Electrocauterization, or electrocautery, is a medical practice that can be employed to destroy unwanted tissue with the use of heat conduction from a low-voltage electric current. It is a delicate procedure which can be used to treat specific bits of abnormal tissue with extreme precision. Therefore, electrocautery is also suitable for the treatment of genital warts. Electrocautery for genital warts is usually conducted in a doctor’s office or a clinic and is an outpatient procedure. This article takes a quick look at the procedure itself and at what may follow during the recovery period.
Since electrocautery for genital warts involves the application of heat in some of the most sensitive areas of the human body, the administration of a local anaesthetic agent is an absolute necessity, while more severe cases may require general anaesthesia. A metal probe is then used to literally burn the warts, without causing any significant bleeding since any ruptured blood vessels are immediately sealed due to the effects of the heat.
It is important to note that if the warts are scattered around, a large number of anaesthetic agent injections may be required, which may in turn increase preoperative patient discomfort. Furthermore, in some cases a single treatment session may not be enough and several may be required. Most of the time however, the physician will prefer to apply as much electrocautery as possible in a single session, so as to minimize the need for any further treatment.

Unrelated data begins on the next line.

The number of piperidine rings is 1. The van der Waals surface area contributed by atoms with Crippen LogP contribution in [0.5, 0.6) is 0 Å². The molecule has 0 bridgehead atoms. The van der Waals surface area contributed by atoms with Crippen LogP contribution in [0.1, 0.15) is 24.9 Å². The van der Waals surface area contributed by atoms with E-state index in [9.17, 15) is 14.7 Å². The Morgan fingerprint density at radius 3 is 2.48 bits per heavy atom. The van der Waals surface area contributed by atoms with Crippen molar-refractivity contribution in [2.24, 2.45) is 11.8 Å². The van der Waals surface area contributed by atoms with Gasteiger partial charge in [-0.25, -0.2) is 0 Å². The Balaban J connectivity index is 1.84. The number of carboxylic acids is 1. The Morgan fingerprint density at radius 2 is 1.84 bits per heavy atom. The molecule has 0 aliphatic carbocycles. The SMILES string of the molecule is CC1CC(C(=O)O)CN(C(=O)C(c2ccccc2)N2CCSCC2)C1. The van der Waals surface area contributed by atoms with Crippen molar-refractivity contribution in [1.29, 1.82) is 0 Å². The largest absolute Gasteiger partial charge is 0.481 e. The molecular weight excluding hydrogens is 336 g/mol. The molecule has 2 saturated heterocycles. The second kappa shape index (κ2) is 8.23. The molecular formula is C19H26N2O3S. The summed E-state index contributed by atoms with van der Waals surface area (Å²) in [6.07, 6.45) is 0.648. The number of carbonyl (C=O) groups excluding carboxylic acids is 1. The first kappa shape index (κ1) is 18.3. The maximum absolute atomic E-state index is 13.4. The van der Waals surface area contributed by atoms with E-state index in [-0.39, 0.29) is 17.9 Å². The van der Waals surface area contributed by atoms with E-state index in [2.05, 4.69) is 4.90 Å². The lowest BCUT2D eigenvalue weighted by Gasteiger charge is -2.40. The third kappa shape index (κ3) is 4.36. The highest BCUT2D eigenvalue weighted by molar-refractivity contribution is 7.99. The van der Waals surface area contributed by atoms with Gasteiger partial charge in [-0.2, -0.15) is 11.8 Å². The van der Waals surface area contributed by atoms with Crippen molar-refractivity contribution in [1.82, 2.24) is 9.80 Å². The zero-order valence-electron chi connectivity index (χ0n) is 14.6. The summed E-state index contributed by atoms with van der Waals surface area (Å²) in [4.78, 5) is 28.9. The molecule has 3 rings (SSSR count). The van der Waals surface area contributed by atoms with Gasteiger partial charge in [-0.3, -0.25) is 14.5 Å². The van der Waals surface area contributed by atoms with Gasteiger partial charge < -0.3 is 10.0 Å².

The recovery period is dependent on the site, size and number of the warts that were cauterized. Healing will typically take between two and four weeks, but may be even more if treatment was done on a very large area. During this period, the patient may notice redness at the site of treatment and also experience pain or mild to moderate swelling. Also, it may not be possible to fully prevent scarring of the skin tissue.
After electrocautery for genital warts, antibiotics may also need to be prescribed in order to minimize the risk of infection throughout the recovery period, and if there is persistent pain, analgesics may be required as well.
As in most other methods of genital warts treatment, electrocautery for genital warts will only help in their eradication and will not prevent the virus from staying in a dormant state in the human body. However, it is extremely effective in the removal of warts, and a person who has undergone electrocautery for genital warts will have a lower probability of another outbreak when compared to a person who underwent treatment with drugs.